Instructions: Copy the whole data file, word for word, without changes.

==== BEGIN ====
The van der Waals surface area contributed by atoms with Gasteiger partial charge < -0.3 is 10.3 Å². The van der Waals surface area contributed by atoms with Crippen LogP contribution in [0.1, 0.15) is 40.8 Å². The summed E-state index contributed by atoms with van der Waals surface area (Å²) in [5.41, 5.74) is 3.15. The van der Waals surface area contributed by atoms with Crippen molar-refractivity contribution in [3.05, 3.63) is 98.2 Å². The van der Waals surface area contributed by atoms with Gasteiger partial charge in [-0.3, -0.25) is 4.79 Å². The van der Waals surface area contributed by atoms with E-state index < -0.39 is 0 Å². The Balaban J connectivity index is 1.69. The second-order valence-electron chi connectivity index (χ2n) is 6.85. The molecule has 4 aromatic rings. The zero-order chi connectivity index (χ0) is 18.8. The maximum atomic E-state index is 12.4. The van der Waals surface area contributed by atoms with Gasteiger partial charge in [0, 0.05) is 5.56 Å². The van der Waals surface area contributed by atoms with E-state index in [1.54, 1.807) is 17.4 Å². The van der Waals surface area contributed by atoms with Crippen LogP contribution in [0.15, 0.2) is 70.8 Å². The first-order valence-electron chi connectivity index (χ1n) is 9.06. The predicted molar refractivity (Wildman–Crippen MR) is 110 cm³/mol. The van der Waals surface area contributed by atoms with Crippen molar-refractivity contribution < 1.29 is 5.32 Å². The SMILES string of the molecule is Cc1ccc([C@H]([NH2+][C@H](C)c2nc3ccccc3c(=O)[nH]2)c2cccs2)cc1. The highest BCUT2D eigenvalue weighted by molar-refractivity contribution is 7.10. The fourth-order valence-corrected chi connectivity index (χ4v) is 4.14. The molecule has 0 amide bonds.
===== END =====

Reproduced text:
The van der Waals surface area contributed by atoms with Gasteiger partial charge < -0.3 is 10.3 Å². The van der Waals surface area contributed by atoms with Crippen LogP contribution in [0.1, 0.15) is 40.8 Å². The summed E-state index contributed by atoms with van der Waals surface area (Å²) in [5.41, 5.74) is 3.15. The van der Waals surface area contributed by atoms with Crippen molar-refractivity contribution in [3.05, 3.63) is 98.2 Å². The van der Waals surface area contributed by atoms with Gasteiger partial charge in [-0.3, -0.25) is 4.79 Å². The van der Waals surface area contributed by atoms with E-state index < -0.39 is 0 Å². The Balaban J connectivity index is 1.69. The second-order valence-electron chi connectivity index (χ2n) is 6.85. The molecule has 4 aromatic rings. The zero-order chi connectivity index (χ0) is 18.8. The maximum atomic E-state index is 12.4. The van der Waals surface area contributed by atoms with Gasteiger partial charge in [0, 0.05) is 5.56 Å². The van der Waals surface area contributed by atoms with E-state index in [1.54, 1.807) is 17.4 Å². The van der Waals surface area contributed by atoms with Crippen LogP contribution in [0.15, 0.2) is 70.8 Å². The first-order valence-electron chi connectivity index (χ1n) is 9.06. The predicted molar refractivity (Wildman–Crippen MR) is 110 cm³/mol. The van der Waals surface area contributed by atoms with Crippen molar-refractivity contribution < 1.29 is 5.32 Å². The SMILES string of the molecule is Cc1ccc([C@H]([NH2+][C@H](C)c2nc3ccccc3c(=O)[nH]2)c2cccs2)cc1. The highest BCUT2D eigenvalue weighted by molar-refractivity contribution is 7.10. The fourth-order valence-corrected chi connectivity index (χ4v) is 4.14. The molecule has 0 amide bonds.